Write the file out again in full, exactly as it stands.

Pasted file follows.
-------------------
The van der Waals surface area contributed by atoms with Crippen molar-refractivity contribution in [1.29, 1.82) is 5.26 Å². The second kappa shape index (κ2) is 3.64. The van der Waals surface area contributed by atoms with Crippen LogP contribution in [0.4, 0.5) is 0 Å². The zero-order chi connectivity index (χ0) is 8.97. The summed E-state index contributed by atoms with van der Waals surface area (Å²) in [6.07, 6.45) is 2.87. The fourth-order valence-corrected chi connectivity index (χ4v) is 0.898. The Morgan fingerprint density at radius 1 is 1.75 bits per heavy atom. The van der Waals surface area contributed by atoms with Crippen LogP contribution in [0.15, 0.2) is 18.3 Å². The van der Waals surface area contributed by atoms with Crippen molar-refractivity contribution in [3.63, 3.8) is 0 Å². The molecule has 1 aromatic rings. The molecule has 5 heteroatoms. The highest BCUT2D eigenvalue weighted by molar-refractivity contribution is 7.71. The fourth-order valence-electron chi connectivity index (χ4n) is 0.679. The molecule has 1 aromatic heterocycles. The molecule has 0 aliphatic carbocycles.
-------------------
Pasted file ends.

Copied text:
The van der Waals surface area contributed by atoms with Crippen molar-refractivity contribution in [1.29, 1.82) is 5.26 Å². The second kappa shape index (κ2) is 3.64. The van der Waals surface area contributed by atoms with Crippen LogP contribution in [0.4, 0.5) is 0 Å². The zero-order chi connectivity index (χ0) is 8.97. The summed E-state index contributed by atoms with van der Waals surface area (Å²) in [6.07, 6.45) is 2.87. The fourth-order valence-corrected chi connectivity index (χ4v) is 0.898. The Morgan fingerprint density at radius 1 is 1.75 bits per heavy atom. The van der Waals surface area contributed by atoms with Crippen LogP contribution in [0.15, 0.2) is 18.3 Å². The van der Waals surface area contributed by atoms with Crippen molar-refractivity contribution in [3.63, 3.8) is 0 Å². The molecule has 1 aromatic rings. The molecule has 5 heteroatoms. The highest BCUT2D eigenvalue weighted by molar-refractivity contribution is 7.71. The fourth-order valence-electron chi connectivity index (χ4n) is 0.679. The molecule has 1 aromatic heterocycles. The molecule has 0 aliphatic carbocycles.